ThisSideUp Acrobatics @ The Ringbox
11:30pm, Tue 23 Feb 2010
The Ringbox is only about half-full for this show; a pretty good crowd, all things considered. After all, it’s still early in the Fringe Season, it’s late on a Tuesday night, and it was a bit chilly out. The mob that did turn up, though, didn’t seem perturbed in the slightest… in fact, they were one of the most enthusiastic crowds I’d encountered so far.
Clearly they knew something about ThisSideUp Acrobatics. I had heard bugger all about them, attracted to the show by the promise of “a laboratory of acrobatic impossibilities” and an easy-to-manage timeslot. Still, I had a fantastic seat, the stage was littered with props that gave the air of a mad scientist’s lair, and the bubbling anticipation of the crowd swept me up.
Four characters strut onstage – a professor (whose exaggerated over-acting created a comical focus) and his three minions. Progress through the four “acts” of the performance is registered on the professor’s chalkboard, but the first act – a collection of tumbling and balance routines – failed to thrill… I felt like I’d seen it all yesterday, that there was nothing new here.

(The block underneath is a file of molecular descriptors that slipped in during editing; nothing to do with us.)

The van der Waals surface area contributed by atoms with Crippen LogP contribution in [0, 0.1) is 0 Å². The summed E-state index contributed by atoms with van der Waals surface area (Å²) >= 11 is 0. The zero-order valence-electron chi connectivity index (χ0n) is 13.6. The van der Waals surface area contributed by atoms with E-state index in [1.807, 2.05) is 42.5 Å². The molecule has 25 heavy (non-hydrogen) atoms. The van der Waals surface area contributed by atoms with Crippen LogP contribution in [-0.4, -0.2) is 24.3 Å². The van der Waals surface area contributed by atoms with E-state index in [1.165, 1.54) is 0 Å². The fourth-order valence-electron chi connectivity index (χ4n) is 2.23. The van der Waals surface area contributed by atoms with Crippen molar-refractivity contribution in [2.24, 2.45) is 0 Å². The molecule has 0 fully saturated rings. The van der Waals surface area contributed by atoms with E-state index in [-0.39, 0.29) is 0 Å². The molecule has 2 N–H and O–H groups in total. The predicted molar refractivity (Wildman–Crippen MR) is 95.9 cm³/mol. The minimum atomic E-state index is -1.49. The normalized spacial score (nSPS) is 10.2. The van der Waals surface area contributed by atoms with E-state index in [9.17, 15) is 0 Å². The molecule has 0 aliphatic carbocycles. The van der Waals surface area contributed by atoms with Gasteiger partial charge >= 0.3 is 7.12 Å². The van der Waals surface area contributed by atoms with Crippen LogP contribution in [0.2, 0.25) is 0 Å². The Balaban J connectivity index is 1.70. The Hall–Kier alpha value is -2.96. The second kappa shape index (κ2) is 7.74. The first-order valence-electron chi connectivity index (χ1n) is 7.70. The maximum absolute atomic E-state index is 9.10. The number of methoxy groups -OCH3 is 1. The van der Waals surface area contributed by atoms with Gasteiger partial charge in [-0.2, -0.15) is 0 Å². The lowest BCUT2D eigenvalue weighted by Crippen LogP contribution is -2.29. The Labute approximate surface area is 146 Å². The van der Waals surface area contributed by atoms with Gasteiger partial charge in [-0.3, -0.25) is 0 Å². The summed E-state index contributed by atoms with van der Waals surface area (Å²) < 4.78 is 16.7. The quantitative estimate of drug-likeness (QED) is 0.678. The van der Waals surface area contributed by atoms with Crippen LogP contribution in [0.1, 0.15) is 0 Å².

The rest of the crowd, though, ate it up.
The subsequent acts did manage to impress, however. There was some breathtaking stacked-chair balancing, more tumbling, brute-strength single-handed pole balances, and a bit of teamwork in their russian bar routines. Some ring work, flips and throws, and plenty of humour.
Linked together by the peripheral premise of a series of lab experiments, Controlled Falling Project is a superbly polished and stunningly presented acrobatic event. Sometimes, though, that just isn’t enough to satisfy. Throughout the show I felt surprisingly irritated by crowd around me constantly chirped about how amazing they thought the Project was; all I wanted to do was tell them about the stunning experience I had with Freefall, but I know my limits: I wouldn’t be able to explain why a bunch of tumbling youngsters, full of enthusiasm but smattered by mistakes, managed to capture my eyes and – more importantly – my emotions.
And that’s the thing that was lacking with my Controlled Falling Project experience – the emotion. Yes, it was all very wonderful to look at – and a noticeably more professional & polished production than Freefall – but it didn’t make a connection with me in the same way that Freefall did.
However, ThisSideUp also performed as part of the Smoke & Mirrors ensemble show in the recent Cabaret Festival, and my proximity to the stage during that performance made a massive difference. Sitting in the second row of that show, I was in a position where I could watch the ThisSideUp guys strain and sweat through large amounts of the same tricks; that closeness made everything more immediate, more personal. So there’s a lesson to learn there for me, I reckon: favour the proximity over the all-encompassing view, maybe?